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The Trading Week: Feb. 14 - Feb. 18

|Includes: SPDR Dow Jones Industrial Average ETF (DIA), EEA, GBB, GOLD, JYN, QQQ, UDN, USD
Feb. 11, 2011 ( – In the week ahead, a sequence of U.S. consumer spending, housing, industrial activity and inflation reports will offer more details on the state of the recovery in the world’s largest economy, while crucial inflation data from the U.K. should provide the clues to the future direction of the Bank of England’s monetary policy.    

In preparation for the new trading week, here is the outlook for the Top 10 spotlight economic events that will move the markets around the globe. 

1.    JPY- Japan GDP- Gross Domestic Product, the main measure of economic activity and growth, Sun., Feb. 13, 6:50 pm, ET.

The preliminary estimate of the Japanese Q4 2010 GDP is forecast to show the economy contracting in the fourth quarter with a reading of -0.5% q/q, down from 1.1% q/q in Q3 2010.

2.    GBP- U.K. CPI- Consumer Price Index, the main measure of inflation preferred by the Bank of England, Tues., Feb. 15, 4:30 am, ET.

The U.K. inflationary pressures are expected remain stubbornly above the Bank of England’s 3.0% ceiling for another month with the consumer inflation gauge forecast to rise by 4.0% y/y in January from 3.7% y/y in December. As long as inflation levels remain elevated, the Bank of England could be prompted to raise rates sooner rather than later.  

3.    EUR- Euro-zone GDP- Gross Domestic Product, the main measure of economic activity and growth, Tues., Feb. 15, 5:00 am, ET.

Following a preliminary estimate of 0.3% q/q, the second reading of the Euro-zone GDP is forecast to bring an upward revision of the fourth quarter economic growth by 0.4% q/q in Q4 2010. 

4.    USD- U.S. Retail Sales, an important gauge of consumer spending measuring sales at retail establishments, Tues., Feb. 15, 8:30 am, ET.

Consumer spending in the U.S. could register another positive month with retail sales forecast to increase by 0.6% m/m in January, same as the 0.6% m/m reading in December.

5.    JPY- Bank of Japan Interest Rate Announcement, Wed., Feb. 16, expected around 12:00 am, ET.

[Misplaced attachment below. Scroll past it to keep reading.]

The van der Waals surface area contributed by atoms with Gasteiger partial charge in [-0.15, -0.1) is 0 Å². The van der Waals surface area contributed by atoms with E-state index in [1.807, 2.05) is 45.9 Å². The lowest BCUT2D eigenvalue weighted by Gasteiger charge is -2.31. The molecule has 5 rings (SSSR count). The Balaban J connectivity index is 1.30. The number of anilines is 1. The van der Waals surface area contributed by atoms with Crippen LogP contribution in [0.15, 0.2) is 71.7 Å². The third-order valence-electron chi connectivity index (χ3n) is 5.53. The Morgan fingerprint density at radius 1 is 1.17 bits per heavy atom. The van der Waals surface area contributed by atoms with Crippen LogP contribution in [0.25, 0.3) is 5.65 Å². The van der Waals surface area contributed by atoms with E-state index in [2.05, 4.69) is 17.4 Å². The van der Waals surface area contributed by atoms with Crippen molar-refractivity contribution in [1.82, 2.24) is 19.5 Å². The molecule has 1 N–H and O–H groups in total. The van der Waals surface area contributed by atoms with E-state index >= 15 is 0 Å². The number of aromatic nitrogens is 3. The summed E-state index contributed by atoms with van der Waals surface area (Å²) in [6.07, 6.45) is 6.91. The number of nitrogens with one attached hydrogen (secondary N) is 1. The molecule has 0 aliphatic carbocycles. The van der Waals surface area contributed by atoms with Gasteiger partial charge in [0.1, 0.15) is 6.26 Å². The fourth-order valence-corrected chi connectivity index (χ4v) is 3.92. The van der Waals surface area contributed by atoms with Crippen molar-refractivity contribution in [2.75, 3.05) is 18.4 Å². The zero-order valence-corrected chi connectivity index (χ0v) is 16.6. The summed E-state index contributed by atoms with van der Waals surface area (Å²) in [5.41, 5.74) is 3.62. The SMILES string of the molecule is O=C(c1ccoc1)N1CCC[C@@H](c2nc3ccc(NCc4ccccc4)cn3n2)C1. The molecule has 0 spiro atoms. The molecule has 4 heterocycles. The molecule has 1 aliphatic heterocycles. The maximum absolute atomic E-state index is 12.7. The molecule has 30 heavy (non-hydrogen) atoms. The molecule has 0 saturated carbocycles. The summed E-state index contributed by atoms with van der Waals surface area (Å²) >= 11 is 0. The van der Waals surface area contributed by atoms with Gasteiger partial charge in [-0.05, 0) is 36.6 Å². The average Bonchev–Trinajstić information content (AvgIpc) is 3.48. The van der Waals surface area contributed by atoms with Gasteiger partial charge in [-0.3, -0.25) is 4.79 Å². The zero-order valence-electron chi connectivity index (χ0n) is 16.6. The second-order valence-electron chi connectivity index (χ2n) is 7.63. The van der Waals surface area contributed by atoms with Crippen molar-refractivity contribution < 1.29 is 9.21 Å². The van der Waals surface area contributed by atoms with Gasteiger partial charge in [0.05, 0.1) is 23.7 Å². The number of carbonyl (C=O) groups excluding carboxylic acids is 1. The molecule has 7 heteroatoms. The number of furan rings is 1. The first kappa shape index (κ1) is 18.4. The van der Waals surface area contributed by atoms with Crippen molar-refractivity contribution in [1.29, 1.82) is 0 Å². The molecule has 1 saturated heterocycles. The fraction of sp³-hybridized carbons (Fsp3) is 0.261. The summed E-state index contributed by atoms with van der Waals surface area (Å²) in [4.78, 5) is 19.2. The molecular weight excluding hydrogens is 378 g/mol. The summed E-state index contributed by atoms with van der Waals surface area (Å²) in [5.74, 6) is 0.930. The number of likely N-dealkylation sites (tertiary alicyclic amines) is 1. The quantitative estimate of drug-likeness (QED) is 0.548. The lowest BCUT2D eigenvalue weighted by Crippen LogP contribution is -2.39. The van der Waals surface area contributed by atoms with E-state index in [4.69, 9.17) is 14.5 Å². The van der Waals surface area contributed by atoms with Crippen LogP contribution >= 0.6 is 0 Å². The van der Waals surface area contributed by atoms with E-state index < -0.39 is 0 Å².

With the Q4 GDP expected to show the Japanese economic growth slowing down, the Bank of Japan could consider additional stimulus for the economy and would be likely to maintain its accommodative monetary policy, keeping the benchmark interest rate in a target band between 0% and 0.10%.  

6.    GBP- Bank of England Inflation Report, the central bank’s official assessment on current inflationary pressures and outlook on future inflation, Wed., Feb. 16, 5:30 am, ET.

In its previous report the Bank of England has said that inflation could rise above 4.0% before easing back to the bank’s comfort level around 2.0%. The market has been pricing aggressively Q3 rate hike expectations and if the report reveals that the Bank of England expects inflationary pressures to continue to rise, the odds for an interest rate hike in the near future would increase, lending support to the pound sterling. 

7.    USD- U.S. Housing Starts, a leading indicator of housing market activity measuring construction of new residential properties, Wed., Feb. 16, 8:30 am, ET.  

Throughout last year, the U.S. housing data has been either weak or mixed, at best, and this report could have a similar outcome with the housing starts registering a slight increase to 540K in January from 530K in December, while building permits decline to 570K from 630K in the previous month.

8.    USD- U.S. Industrial Production, the main gauge of industrial activity measuring the output of factories, mines and utilities, Wed., Feb. 16, 9:15 am, ET.

Manufacturing activity in the U.S. is expected to increase by 0.5% m/m in January, lower than the 0.8% m/m reading in December.

9.    USD- U.S. FOMC- Federal Open Market Committee Meeting Minutes, a comprehensive report of the Fed’s meeting that could provide an outlook on the economy, interest rates and future monetary policy, Wed., Feb. 16, 2:00 pm, ET.

The minutes are expected to highlight the reasons behind the Fed’s decision to stay the course and continue its ultra-accommodative monetary policy of near 0% interest rates, coupled with the $600 billion quantitative easing program of Treasury bond purchases.

10.     USD- U.S. Jobless Claims, an important gauge of employment trends and labor market conditions, and U.S. CPI- Consumer Price Index, the main measure of inflation in the world’s largest economy, Thurs., Feb. 17, 8:30 am, ET.

After last week’s better-than-expected drop to 384K in the number of Americans filing applications for unemployment benefits, the jobless claims could spike a bit higher with a reading of 410K. Inflationary pressures in the U.S. are forecast to increase with the Core CPI rising by 0.2% m/m and 1.7% y/y in January from 0.1% m/m and 1.5% y/y in December.